I hang in a place of real ambivalence – constantly energised and primed, always exhausted. Full of anger and resentment that there is no time for me to recover from the journey before it is time to turn it into art, and delighted, absolutely delighted that this is my work. About to go on stage and reveal, reveal, reveal yet also fiercely protective and private about everything that happened, and about our process.

It’s a bit of a nightmare for Sharon, who is handling our PR with her customary brilliance and patience, and I love her for kindness and persistence.

But I am changing. I could not have experienced all of those things – and not be changed by them. I had never travelled before, never been bereaved of someone I really, truly, deeply loved before – had never skyped my parents before! It is a glorious place to make a show from, but perhaps a difficult one to market a show from. Marketing requires that you make things simple, and transparent – and for me at present, things could not be more opaque.




In my head, we sit around a table – Producer Emma, Production Manager Louise, Director Dawn, Dramaturgs Season and Maddy, Film Maker Hayley, Voice Actress Nyima, Voice Actress Minette, Set Designer Kat, Assistant Set Designer Hannah, Costume Designer Hannah, Sound Designer Xa Na and Lighting Designer Cassie. And me.  We know there is a lot to do in a short space of time. We have three weeks.

So we say “We are not here to make THE SHOW because that could never be made in three weeks. We are here to make a show – to get from A to perhaps G on the A to Z of our journey. Perhaps when we’re in Leeds, we’ll get to J. But we are honest and open about the route we’re going down” We work gently. In the first week I tell the journey of the whole voyage twice and record it. We set ourselves deadlines – turn the journey into chunks, into… not even the skeleton of the story, more the bone marrow. But, we say – that is where the stem cells are.


We work with love.

Xana comes round to the flat on Sunday, and we try to work through the show. I am exhausted. We talk for an hour, and then she says to me – “would you like a nap?” So I sleep. I wake, we play with Minette and Nyima, get a sense of how our Elder and Child could sound – we finish, and I sleep again. We wake up, eat take away, and talk through sound palates – thunder drums, Lover’s Rock, the roar of the ocean, rain sticks. Overnight, we both watch Lemonade, and talk about it.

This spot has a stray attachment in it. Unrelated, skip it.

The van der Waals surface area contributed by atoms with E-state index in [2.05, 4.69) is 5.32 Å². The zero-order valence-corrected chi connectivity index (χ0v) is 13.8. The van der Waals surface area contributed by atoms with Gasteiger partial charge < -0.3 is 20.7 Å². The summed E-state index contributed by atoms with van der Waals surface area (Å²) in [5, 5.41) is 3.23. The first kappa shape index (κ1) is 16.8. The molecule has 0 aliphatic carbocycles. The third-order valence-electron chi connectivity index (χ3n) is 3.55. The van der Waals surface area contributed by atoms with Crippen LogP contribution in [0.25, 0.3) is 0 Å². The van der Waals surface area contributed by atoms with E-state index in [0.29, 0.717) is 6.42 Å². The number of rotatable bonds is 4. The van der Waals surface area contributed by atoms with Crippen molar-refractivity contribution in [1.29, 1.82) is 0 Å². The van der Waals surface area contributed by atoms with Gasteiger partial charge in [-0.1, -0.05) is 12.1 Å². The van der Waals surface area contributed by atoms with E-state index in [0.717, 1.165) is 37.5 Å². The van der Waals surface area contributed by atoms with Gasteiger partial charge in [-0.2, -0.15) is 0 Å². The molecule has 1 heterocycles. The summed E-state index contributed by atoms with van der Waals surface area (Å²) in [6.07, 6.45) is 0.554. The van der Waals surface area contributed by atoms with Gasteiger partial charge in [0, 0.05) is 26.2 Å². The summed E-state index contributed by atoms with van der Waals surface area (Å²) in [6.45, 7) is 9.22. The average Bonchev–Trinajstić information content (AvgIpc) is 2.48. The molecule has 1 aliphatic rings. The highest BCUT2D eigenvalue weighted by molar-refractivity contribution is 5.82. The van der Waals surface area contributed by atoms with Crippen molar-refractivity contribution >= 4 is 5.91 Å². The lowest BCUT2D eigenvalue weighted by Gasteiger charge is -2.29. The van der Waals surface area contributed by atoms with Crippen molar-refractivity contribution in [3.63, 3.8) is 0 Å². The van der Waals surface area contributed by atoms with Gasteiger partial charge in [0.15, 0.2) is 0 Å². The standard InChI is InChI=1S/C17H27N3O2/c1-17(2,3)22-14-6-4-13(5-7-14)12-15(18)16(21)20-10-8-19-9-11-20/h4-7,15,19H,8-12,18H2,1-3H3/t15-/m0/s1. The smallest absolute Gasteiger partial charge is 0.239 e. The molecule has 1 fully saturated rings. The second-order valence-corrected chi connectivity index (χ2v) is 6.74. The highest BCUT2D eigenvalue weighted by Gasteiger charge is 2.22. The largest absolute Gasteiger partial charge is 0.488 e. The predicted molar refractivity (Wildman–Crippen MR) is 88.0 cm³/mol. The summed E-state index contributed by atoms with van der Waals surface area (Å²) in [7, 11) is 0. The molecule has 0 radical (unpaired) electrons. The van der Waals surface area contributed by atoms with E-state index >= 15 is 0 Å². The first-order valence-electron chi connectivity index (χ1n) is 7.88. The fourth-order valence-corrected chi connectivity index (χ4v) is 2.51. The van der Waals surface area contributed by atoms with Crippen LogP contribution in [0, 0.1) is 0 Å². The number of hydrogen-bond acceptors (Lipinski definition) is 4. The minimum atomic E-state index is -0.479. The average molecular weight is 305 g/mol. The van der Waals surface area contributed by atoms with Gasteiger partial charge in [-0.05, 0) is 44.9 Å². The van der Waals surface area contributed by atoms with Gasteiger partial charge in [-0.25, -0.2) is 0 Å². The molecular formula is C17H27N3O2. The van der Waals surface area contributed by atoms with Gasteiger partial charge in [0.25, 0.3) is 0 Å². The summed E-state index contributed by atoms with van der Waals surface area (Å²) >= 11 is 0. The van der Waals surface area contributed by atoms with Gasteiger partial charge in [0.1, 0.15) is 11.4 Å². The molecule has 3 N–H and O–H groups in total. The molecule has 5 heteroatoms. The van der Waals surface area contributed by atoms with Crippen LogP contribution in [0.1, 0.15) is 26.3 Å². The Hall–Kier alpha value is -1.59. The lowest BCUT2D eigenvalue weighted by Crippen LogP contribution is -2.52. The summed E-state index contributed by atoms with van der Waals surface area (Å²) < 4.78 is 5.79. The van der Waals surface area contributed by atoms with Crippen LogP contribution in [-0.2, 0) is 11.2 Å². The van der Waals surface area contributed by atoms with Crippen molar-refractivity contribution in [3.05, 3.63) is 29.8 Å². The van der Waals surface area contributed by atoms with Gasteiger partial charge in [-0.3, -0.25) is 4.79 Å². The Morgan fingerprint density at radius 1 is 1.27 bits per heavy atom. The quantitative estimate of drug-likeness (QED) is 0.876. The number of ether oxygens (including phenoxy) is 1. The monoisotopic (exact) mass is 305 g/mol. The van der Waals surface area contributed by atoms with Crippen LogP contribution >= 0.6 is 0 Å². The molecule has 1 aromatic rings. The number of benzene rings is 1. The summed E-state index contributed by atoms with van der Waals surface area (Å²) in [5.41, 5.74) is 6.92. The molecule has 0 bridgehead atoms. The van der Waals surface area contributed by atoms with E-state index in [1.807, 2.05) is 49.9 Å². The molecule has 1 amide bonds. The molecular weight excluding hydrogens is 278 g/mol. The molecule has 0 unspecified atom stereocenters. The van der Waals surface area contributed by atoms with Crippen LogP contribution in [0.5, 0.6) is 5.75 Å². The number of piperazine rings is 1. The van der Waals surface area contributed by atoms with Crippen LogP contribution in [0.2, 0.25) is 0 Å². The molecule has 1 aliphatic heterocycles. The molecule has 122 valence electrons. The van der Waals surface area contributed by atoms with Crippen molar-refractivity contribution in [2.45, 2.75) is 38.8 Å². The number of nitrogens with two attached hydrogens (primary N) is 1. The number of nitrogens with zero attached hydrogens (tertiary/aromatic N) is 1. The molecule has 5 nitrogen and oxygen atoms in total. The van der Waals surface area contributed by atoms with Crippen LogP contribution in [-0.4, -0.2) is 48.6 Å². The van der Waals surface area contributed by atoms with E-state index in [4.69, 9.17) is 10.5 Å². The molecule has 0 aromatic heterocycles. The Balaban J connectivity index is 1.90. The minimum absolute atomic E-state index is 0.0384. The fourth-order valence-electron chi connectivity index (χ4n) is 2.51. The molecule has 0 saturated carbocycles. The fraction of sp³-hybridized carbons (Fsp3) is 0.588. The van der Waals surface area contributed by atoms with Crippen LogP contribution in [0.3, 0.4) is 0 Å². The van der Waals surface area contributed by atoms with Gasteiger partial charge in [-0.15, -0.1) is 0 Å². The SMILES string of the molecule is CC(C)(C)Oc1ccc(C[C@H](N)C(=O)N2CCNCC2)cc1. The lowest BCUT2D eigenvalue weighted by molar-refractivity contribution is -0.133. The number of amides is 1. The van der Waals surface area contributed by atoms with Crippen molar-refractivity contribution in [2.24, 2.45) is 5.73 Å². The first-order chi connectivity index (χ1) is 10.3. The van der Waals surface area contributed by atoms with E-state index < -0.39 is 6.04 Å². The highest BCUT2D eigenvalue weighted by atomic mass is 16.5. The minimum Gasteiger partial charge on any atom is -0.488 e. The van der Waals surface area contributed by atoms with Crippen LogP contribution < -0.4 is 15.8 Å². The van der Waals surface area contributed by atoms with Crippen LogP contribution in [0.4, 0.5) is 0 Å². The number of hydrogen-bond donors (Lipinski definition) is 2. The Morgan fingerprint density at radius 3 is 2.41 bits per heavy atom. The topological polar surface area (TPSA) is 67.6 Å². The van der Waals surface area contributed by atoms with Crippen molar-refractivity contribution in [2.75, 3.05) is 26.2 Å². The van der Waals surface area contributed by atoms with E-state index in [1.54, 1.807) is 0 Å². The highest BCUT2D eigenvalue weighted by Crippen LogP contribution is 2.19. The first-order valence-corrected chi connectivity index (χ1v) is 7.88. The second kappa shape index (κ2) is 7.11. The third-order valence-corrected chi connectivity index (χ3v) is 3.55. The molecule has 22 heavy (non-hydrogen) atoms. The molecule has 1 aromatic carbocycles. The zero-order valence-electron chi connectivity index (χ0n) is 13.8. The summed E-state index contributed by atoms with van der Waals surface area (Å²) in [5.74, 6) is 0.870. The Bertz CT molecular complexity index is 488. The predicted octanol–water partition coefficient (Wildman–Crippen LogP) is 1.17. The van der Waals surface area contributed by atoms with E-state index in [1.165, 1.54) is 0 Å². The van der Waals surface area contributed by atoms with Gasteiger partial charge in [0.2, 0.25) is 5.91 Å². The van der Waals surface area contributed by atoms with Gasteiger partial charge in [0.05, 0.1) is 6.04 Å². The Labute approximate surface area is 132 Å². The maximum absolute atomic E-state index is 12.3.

I sit opposite black women in cafes and we talk about secret things, dark things. We talk about our relationship with our mothers, we talk about trauma, we talk about anger and inherited agony and the real, real sting of racism. Not the negotiating of clichéd, racist old white men, but rather the internalisation of all of that, that crushes one from the inside, sees you turn on those most like you. “So if I was in the audience, I would be asking why,” Season asks “Why have you bought me here, to this place of trauma and haven’t I been through enough already?” and later, I answer Dawn “Because we are not crazy, I wanted to prove that and we need to keep telling each other that” There are tears. There are moments of silence where our eyes glaze over. But it is like that bit in Beloved when Amy Denver massages Sethe’s swollen feet back to feeling. Anything dead coming back alive hurts. The right amount of salt in a wound heals.

The rehearsal room begins to fill – Kat fills it – with blue velvet, with 25kg chunks of Himalayan Rock Salt, with Perspex boxes and salt bricks, with safety netting and false flowers, with safety boots and goggles and gloves with deconstructed Ghanaian flags and with cushions and plastic bottles. I walk down from getting my hair done – long, thick plaits, modelled off a still from Daughters of the Dust, then bus down the hill for the fitting of a heavy white pinafore. We fight with Homebase for the delivery of a much needed deck chair.

In the evenings, I tap tap tap and Louise solders, hunts down the rights to clips from Desmond’s, buys things, sorts our schedules and PRS and holds the whole project together in a way that me and Emma can’t quite believe. Emma sits on the sofa adjacent to mine. We hold hands sometimes, make difficult decisions. I tell her I need time off. She makes a round trip to Bristol every week, negotiates text messages full of panicked emojis every day.

There are pockets of tension around structure – journeys into the underworld, a resistance to linearity – too much language, not enough – trying to fit two months’ worth of experience into less than two hours of show. Balancing the politics and the personal, trying to figure out care for audience when telling a story that is so profoundly unsafe, and so full of pain. I cannot guarantee safe space here, I write. Perhaps you don’t have to, Maddy types back. Perhaps we all take responsibility for it.




So how does all of this end in a rousing call to see my show?

(I’m having a little giggle, at the notion, I’m not going to lie)